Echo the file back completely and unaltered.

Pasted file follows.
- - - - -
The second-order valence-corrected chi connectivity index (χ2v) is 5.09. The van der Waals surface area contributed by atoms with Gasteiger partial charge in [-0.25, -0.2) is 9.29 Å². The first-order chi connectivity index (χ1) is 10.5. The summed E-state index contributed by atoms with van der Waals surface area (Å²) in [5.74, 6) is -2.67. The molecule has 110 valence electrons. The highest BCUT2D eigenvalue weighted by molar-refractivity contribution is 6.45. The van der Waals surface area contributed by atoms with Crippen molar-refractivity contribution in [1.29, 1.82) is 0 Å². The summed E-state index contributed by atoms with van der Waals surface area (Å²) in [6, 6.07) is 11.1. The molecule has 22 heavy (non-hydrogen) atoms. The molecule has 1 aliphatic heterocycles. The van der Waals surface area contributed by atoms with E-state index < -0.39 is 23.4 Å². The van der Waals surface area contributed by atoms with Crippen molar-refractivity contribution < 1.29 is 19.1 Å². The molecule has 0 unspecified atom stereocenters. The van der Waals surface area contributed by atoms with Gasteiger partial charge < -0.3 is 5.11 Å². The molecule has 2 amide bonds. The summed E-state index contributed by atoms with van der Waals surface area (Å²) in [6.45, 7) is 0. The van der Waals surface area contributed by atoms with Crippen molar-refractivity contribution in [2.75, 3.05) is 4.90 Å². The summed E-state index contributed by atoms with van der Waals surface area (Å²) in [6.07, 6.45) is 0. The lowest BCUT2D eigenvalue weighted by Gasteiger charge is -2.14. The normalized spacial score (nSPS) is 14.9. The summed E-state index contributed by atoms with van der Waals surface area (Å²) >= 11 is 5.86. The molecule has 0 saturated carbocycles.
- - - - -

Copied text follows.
The second-order valence-corrected chi connectivity index (χ2v) is 5.09. The van der Waals surface area contributed by atoms with Gasteiger partial charge in [-0.25, -0.2) is 9.29 Å². The first-order chi connectivity index (χ1) is 10.5. The summed E-state index contributed by atoms with van der Waals surface area (Å²) in [5.74, 6) is -2.67. The molecule has 110 valence electrons. The highest BCUT2D eigenvalue weighted by molar-refractivity contribution is 6.45. The van der Waals surface area contributed by atoms with Crippen molar-refractivity contribution in [1.29, 1.82) is 0 Å². The summed E-state index contributed by atoms with van der Waals surface area (Å²) in [6, 6.07) is 11.1. The molecule has 22 heavy (non-hydrogen) atoms. The molecule has 1 aliphatic heterocycles. The van der Waals surface area contributed by atoms with E-state index < -0.39 is 23.4 Å². The van der Waals surface area contributed by atoms with Crippen molar-refractivity contribution < 1.29 is 19.1 Å². The molecule has 0 unspecified atom stereocenters. The van der Waals surface area contributed by atoms with Gasteiger partial charge < -0.3 is 5.11 Å². The molecule has 2 amide bonds. The summed E-state index contributed by atoms with van der Waals surface area (Å²) in [6.45, 7) is 0. The van der Waals surface area contributed by atoms with Crippen molar-refractivity contribution in [2.75, 3.05) is 4.90 Å². The summed E-state index contributed by atoms with van der Waals surface area (Å²) in [6.07, 6.45) is 0. The lowest BCUT2D eigenvalue weighted by Gasteiger charge is -2.14. The normalized spacial score (nSPS) is 14.9. The summed E-state index contributed by atoms with van der Waals surface area (Å²) >= 11 is 5.86. The molecule has 0 saturated carbocycles.